Language legislation must promote the recognition and respect for linguistic human rights as fundamental human rights. It must eliminate language based discrimination and enable speakers to preserve, promote and develop their languages. Language rights need to be entrenched in the fundamental principles of the Constitution because they are indispensable in the achievement of other founding values in the Constitution. Before the actual implementation of multilingual language policies, all the necessary legislative instruments, such as language acts and policies must be enacted. The development and implementation of such policies and acts must be informed by legislative instruments, such as the Constitution, among others. These policy documents and acts must engender a culture of constitutionalism and be the vanguards of the constitutional ethos. To premise language policies and acts on legislative instruments provides a substantial basis for their implementation. It gives credibility to language stipulations. It also provides the legal and licensing environment for policy implementation. In this light, language policies outside statutory guidelines are often ignored, disregarded or not taken seriously, with the result that they remain only on paper and not in actuality.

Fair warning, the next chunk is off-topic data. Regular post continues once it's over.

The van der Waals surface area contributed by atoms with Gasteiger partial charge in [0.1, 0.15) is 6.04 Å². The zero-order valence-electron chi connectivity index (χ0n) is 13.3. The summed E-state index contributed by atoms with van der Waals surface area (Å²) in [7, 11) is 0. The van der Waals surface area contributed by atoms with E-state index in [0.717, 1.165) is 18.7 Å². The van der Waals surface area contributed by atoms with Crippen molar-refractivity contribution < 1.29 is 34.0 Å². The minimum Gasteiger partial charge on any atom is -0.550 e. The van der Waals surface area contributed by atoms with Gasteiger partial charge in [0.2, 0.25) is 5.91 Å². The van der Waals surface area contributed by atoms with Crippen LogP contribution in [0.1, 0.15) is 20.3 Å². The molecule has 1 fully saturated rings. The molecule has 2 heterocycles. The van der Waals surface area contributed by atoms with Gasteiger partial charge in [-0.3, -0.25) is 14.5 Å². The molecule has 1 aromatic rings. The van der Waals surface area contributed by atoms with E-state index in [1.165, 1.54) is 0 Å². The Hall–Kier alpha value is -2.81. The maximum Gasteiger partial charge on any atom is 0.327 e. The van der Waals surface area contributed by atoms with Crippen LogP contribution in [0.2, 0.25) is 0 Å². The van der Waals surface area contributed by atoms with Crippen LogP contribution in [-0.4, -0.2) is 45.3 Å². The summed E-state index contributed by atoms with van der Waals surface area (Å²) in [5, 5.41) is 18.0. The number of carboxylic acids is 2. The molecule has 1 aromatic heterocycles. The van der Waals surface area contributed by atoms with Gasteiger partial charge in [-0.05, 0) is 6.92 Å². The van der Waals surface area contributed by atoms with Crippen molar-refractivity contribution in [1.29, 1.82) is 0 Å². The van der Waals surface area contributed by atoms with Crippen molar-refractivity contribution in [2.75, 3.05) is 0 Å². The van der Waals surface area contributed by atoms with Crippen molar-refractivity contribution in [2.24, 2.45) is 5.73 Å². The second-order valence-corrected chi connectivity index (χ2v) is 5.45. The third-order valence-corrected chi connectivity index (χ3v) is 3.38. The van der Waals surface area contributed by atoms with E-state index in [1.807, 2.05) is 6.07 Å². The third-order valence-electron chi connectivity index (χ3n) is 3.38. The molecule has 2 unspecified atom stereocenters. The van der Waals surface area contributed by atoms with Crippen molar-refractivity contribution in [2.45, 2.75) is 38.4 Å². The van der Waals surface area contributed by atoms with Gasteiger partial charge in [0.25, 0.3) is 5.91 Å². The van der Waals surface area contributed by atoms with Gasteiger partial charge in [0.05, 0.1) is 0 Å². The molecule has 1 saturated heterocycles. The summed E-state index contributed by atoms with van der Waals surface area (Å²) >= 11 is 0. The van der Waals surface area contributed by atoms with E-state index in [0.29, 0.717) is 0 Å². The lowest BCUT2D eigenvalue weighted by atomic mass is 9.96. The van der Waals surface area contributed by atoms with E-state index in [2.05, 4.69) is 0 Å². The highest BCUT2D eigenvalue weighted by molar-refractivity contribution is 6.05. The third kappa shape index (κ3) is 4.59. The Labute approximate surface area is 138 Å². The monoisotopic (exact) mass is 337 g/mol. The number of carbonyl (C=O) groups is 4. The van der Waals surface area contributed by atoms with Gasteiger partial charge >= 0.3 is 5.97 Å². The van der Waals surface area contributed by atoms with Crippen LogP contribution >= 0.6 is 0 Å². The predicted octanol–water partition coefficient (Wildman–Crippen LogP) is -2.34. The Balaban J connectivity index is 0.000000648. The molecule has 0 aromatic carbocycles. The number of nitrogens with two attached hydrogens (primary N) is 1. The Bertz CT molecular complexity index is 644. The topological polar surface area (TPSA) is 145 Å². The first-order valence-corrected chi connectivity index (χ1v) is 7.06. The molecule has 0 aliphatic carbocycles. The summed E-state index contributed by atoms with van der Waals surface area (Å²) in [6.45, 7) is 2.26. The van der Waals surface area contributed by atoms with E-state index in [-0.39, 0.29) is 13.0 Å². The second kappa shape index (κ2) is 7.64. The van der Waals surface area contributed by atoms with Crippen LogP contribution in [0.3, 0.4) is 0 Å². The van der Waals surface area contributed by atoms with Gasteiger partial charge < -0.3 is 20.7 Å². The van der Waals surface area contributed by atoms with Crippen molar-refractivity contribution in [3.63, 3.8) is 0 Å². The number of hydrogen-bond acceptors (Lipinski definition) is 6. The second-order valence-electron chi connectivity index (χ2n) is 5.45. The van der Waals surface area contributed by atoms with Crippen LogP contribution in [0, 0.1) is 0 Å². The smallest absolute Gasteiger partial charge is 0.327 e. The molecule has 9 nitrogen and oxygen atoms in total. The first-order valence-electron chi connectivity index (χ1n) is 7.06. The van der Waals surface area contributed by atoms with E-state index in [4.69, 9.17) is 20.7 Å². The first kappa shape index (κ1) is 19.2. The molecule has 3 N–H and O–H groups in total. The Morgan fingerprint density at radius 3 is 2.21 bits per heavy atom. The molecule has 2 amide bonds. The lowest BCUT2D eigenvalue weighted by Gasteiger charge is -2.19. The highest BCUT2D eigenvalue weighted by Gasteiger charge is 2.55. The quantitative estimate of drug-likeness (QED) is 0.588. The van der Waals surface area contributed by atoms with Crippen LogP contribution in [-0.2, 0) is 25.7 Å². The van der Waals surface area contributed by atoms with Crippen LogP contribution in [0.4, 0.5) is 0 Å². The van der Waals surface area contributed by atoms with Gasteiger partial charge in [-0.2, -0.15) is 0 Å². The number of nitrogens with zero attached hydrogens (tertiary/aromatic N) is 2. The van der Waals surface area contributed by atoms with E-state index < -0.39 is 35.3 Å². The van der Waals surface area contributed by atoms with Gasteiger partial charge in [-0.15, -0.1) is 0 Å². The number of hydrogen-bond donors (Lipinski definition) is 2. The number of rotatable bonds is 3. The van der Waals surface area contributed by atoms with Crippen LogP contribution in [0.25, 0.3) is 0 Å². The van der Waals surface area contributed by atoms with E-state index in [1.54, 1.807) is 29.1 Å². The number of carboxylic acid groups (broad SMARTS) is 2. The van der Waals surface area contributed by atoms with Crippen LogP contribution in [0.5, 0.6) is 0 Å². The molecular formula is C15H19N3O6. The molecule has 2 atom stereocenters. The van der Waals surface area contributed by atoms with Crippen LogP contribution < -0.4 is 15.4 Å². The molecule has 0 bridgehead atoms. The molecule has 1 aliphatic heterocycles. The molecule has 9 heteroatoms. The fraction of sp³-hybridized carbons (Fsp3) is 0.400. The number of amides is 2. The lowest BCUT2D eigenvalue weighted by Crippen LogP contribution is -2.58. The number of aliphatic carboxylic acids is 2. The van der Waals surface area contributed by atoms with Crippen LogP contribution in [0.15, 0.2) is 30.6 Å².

Commenting on language legislation through linguistic human rights instruments and declarations, Skutnabb-Kangas (2006:275-277) notes that binding educational clauses of human rights are riddled with opt-outs, modifications, alternatives and escape clauses. These opt-outs, alternatives, modifications and escape clauses permit reluctant states and policy makers and implementers to meet the requirements in a minimalist way which they can legitimate by claiming that a provision was not “possible or “appropriate” or “reasonably practicable”. This means that speakers of the concerned languages might, as far as possible and within the framework of the state’s education system or whatever sector, get some vaguely defined rights. Skutnabb-Kangas notes that the articles covering language issues are so heavily qualified that the speakers of the concerned languages are completely at the mercy of the state, policy makers and implementers.